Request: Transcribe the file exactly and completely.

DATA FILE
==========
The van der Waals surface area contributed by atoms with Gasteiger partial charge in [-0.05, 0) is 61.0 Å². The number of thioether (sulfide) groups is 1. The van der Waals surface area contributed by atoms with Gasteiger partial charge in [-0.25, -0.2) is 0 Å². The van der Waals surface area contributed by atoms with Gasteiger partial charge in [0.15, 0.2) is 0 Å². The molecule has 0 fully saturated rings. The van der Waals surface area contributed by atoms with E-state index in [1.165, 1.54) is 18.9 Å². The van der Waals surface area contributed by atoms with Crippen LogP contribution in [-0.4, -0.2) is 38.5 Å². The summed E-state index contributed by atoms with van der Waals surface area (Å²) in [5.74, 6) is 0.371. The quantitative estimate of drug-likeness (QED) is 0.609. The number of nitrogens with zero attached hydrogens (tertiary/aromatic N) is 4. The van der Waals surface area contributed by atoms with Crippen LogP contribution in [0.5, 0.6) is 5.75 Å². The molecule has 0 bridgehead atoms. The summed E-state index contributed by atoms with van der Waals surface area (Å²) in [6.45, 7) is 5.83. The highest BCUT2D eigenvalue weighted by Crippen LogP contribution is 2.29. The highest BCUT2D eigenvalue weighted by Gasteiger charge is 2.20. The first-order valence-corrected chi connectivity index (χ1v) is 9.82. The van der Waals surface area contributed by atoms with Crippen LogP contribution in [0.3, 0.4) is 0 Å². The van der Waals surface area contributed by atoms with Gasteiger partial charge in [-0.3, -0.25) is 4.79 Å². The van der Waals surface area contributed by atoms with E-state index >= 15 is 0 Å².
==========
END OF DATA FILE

The van der Waals surface area contributed by atoms with Gasteiger partial charge in [-0.05, 0) is 61.0 Å². The number of thioether (sulfide) groups is 1. The van der Waals surface area contributed by atoms with Gasteiger partial charge in [-0.25, -0.2) is 0 Å². The van der Waals surface area contributed by atoms with Gasteiger partial charge in [0.15, 0.2) is 0 Å². The molecule has 0 fully saturated rings. The van der Waals surface area contributed by atoms with E-state index in [1.165, 1.54) is 18.9 Å². The van der Waals surface area contributed by atoms with Crippen LogP contribution in [-0.4, -0.2) is 38.5 Å². The summed E-state index contributed by atoms with van der Waals surface area (Å²) in [5.74, 6) is 0.371. The quantitative estimate of drug-likeness (QED) is 0.609. The number of nitrogens with zero attached hydrogens (tertiary/aromatic N) is 4. The van der Waals surface area contributed by atoms with Crippen LogP contribution in [0.5, 0.6) is 5.75 Å². The molecule has 0 bridgehead atoms. The summed E-state index contributed by atoms with van der Waals surface area (Å²) in [6.45, 7) is 5.83. The highest BCUT2D eigenvalue weighted by Crippen LogP contribution is 2.29. The highest BCUT2D eigenvalue weighted by Gasteiger charge is 2.20. The first-order valence-corrected chi connectivity index (χ1v) is 9.82. The van der Waals surface area contributed by atoms with Crippen LogP contribution in [0.3, 0.4) is 0 Å². The van der Waals surface area contributed by atoms with Gasteiger partial charge in [-0.3, -0.25) is 4.79 Å². The van der Waals surface area contributed by atoms with E-state index >= 15 is 0 Å².